May 14, 2011

Government tramples on citizens as it seizes desert

The Press-Enterprise Opinion

For decades, the Sierra Club and environmental groups like it have successfully eliminated many uses they have perceived as inappropriate in the California desert by pushing for preservation in the halls of Congress. The advocacy and resulting congressional designations are arrogant and bad public policy.

Certainly, 50 years ago the desert needed new, science-based management to address burgeoning motorcycle use.

However, the cumulative effects of congressional designations, along with environmentalist-sponsored lawsuits and species listings under the Endangered Species Act, have decimated many desert uses, gutted the Bureau of Land Management's 1980 California Desert Conservation Area plan and make a mockery of congressional mandates that the bureau wisely manage public lands for an array of uses and protection of natural resources.

Users of public lands were unfairly and unnecessarily hurt, livestock grazing and mining being the worst hit, and the economic values lost are sorely missed in these tough economic times.

And, to top it off, Sen. Dianne Feinstein introduced her California Desert Protection Act earlier this year ("Desert protections sought," Jan. 26). This leads me to wonder: How much protection is enough?

Perspective is needed to better appreciate this question. I offer the following analysis, which reviews 80 years of desert use history.

For this purpose, the area of the desert is the 1976 congressionally-designated California Desert Conservation Area, 25 million acres in size.

It is essentially the entire California desert excluding the Owens Valley.

By 1930, 25 percent of the desert had become private land, mostly towns and farms in the Antelope, Apple, Coachella, Mojave River, Palo Verde and Imperial valleys. The remaining 75 percent, mostly federal public lands, was little used and essentially had no management or use restrictions.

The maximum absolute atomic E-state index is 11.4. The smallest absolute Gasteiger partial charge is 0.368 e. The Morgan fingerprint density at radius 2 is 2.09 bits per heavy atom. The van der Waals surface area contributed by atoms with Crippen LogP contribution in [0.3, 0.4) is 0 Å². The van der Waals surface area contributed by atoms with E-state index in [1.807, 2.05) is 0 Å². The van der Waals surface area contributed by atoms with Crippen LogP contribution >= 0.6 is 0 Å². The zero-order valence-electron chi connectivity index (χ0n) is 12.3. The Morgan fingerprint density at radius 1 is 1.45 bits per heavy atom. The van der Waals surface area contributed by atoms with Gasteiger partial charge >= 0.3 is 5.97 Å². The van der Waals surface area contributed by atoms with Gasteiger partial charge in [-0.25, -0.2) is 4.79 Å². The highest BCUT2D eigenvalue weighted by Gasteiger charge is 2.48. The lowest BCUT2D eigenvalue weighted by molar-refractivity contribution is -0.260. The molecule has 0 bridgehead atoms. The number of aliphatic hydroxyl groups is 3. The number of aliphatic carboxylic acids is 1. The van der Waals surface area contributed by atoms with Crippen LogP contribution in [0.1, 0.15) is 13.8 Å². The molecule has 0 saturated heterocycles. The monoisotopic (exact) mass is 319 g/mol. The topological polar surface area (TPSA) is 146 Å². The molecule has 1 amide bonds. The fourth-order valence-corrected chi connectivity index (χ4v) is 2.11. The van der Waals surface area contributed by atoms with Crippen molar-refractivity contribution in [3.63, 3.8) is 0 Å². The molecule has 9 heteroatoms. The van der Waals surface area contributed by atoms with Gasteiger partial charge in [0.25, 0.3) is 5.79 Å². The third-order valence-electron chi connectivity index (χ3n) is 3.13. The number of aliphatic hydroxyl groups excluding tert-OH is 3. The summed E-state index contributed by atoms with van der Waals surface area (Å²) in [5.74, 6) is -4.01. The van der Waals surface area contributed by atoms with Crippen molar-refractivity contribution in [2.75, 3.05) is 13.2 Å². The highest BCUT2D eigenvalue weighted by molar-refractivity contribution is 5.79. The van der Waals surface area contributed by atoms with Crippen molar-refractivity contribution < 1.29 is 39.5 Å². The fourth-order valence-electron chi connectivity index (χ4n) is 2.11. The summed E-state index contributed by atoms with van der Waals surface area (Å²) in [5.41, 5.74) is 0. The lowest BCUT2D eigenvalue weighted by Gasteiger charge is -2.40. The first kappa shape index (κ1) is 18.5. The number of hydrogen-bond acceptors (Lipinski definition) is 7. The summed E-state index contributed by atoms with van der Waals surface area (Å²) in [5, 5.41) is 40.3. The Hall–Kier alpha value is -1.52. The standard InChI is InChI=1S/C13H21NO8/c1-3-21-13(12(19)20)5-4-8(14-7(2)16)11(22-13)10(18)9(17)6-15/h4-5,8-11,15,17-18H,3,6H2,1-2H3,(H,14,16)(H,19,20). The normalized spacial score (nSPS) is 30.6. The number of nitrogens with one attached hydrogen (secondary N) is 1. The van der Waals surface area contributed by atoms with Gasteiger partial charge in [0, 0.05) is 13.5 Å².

The Bureau of Land Management's did not even exist then. It did not come into existence until 1946.

By 1976, 25 percent of the desert was still private and 25 percent was now restricted to military use or designated as state and national park lands. This left 50 percent remaining for limited public use.

When Congress established the California Desert Conservation Area, it directed the Bureau of Land Management to develop a management plan for this remaining 50 percent.

After an exhaustive effort involving the public, as well as local, state, and federal agencies and science groups, the Bureau of Land Management completed the 1980 California Desert Conservation Area plan, which placed this land into four management zones. These zones designated the degree to which the land could be used and the protections that would be required.

The most restrictive zone it designated as wilderness. Wilderness zones made development off-limits, and, with a few exceptions, basically limited use to foot traffic.

So out of the remaining 50 percent of land for public use, 2.1 million acres, or 8 percent, was set aside as wilderness. This left 42 percent for other uses.

The Bureau of Land Management began enacting its plan, though due to legal reasons, it had to get congressional backing for its designation of the wilderness zones.

But, believing the amount of proposed wilderness to be too small, and having disdain for science-based multiple-use management, environmental groups pushed for more restrictions, lobbying Congress to make more desert off-limits.

In 1994, Congress passed legislation, the California Desert Protection Act. In it, Congress drastically increased the amount of land in the wilderness-zone category.

When everything shook out, 25 percent was now designated as wilderness and 25 percent designated for other uses.

By 2007, the bureau was forced to make a set of amendments to the California Desert Conservation Area Plan due to expanded endangered-species listings and lawsuits.

Now, species-protection areas were placed within the remaining 25 percent still open to public use. These species-protection areas severely limited use, and, in essence, cut this remaining 25 percent in half to 12.5 percent.

Today, this 12.5 percent is under threat of further restrictions. The still-churning environmental groups are ironically not happy with recent solar and wind proposals for the desert and has urged more land be placed off-limits.

New Legislation

They are pinning their hopes on Feinstein's legislation, which would designate that 1 million more acres be named a national monument, 250,000 acres be placed in a wilderness zone and 74,000 acres be added to our state's national parks.

If this bill passes, the 12.5 percent of land open for limited public use would shrink to 10 percent.

As you can see, through the years, the bureau's original multiple-use management mandate in the desert has been emasculated by an environmental agenda and Congress, and yet the assault on our right to use our lands continues.

So, back to the introductory question: Will there ever be enough land preserved in the minds of environmental groups? Likely not.

As long as uses proposed are not to their liking, there will never be enough.

Richard Crowe, who is a resident of Beaumont, worked for the Bureau of Land Management for 33 years, 29 of them within the California Desert Conservation Area, dealing with a wide range of multiple-use management issues.